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|title: ||Photochemical and biophysical feedbacks of C3 and C4 Mediterranean halophytes to atmospheric CO2 enrichment confirmed by their stable isotope signatures|
|authors: ||Duarte, B.|
Marques, J. C.
|keywords: ||Climate change|
|issue date: ||2014|
|abstract: ||According the latest predictions, an increase of about two times in atmospheric CO2 concentrations, is expected to occur by the end of this century. In order to understand the effects of this atmospheric composition changes on two abundant Mediterranean halophytes (Halimione portulacoides and Spartina maritima), mesocosmos trials were performed simulating two atmospheric CO2 environments (380ppm and 760ppm of CO2 respectively). The two chosen halophyte species present different metabolic characteristics: H. portulacoides, is a C3 specie while S. maritima is a C4 species. Distinct feedbacks were obtained for each of the studied species. Stable Isotope discrimination showed that both species showed an enhancement of the Rubisco carboxylation capacity and photosynthetic efficiency mostly due to an increase in intracellular [CO2]. In H.portulacoides CO2 fertilization induced an enhancement of ETR and a decrease in non-photochemical quenching and in dissipated energy fluxes. On the other hand the C4 grass S.maritima, already at full capacity, showed no photosynthetic enhancement. In fact this highly productive grass presented lower photosynthetic efficiencies accompanied by increases in dissipated energy fluxes mostly due to reductions in energy flux associated with the transport of reducing power throughout the quinone pool. The accumulation of reducing power led to oxidative stress, and thus the photosynthetic ability of this grass was greatly reduced. Both these feedbacks to realistic future CO2 concentrations are important consideration for in future primary productivity models, indicating a possible reduced abundance of the pioneer S.maritima and an increased biomass spreading of the sediment stabilizer H.portulacoides, inevitably affecting the morphology and function of the salt marshes imposed by these atmospheric changes, both in terms of ecosystem functioning and loss of biodiversity.|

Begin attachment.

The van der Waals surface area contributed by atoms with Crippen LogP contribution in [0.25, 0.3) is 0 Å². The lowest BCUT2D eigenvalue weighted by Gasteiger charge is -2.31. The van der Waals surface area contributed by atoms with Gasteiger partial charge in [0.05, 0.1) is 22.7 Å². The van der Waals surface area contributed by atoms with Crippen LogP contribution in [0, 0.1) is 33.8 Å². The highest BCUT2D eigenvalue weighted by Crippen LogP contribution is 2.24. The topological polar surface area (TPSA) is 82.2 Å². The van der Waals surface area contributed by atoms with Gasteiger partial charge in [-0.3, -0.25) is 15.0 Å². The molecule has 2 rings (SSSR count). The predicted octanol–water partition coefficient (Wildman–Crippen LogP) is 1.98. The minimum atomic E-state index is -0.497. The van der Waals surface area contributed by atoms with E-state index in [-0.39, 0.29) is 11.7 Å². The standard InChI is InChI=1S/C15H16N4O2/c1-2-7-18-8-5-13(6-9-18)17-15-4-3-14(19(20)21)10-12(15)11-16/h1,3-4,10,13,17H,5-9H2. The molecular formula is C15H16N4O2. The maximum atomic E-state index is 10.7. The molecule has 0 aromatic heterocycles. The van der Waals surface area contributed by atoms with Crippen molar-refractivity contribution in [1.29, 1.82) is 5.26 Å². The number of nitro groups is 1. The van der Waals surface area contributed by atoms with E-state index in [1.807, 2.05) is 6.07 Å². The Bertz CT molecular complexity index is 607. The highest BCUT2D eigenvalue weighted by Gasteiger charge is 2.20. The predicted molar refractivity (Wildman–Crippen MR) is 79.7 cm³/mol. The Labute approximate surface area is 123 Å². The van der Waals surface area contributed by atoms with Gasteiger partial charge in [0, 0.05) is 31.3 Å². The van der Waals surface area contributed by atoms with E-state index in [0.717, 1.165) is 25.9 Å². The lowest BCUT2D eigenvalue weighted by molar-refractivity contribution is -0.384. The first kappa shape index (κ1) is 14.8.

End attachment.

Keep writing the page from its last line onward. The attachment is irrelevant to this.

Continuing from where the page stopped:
|publisher version/DOI: ||http://dx.doi.org/10.1016/j.plaphy.2014.03.016|
|source: ||Plant Physiology and Biochemistry|
|appears in collections||BIO - Artigos|
CESAM - Artigos
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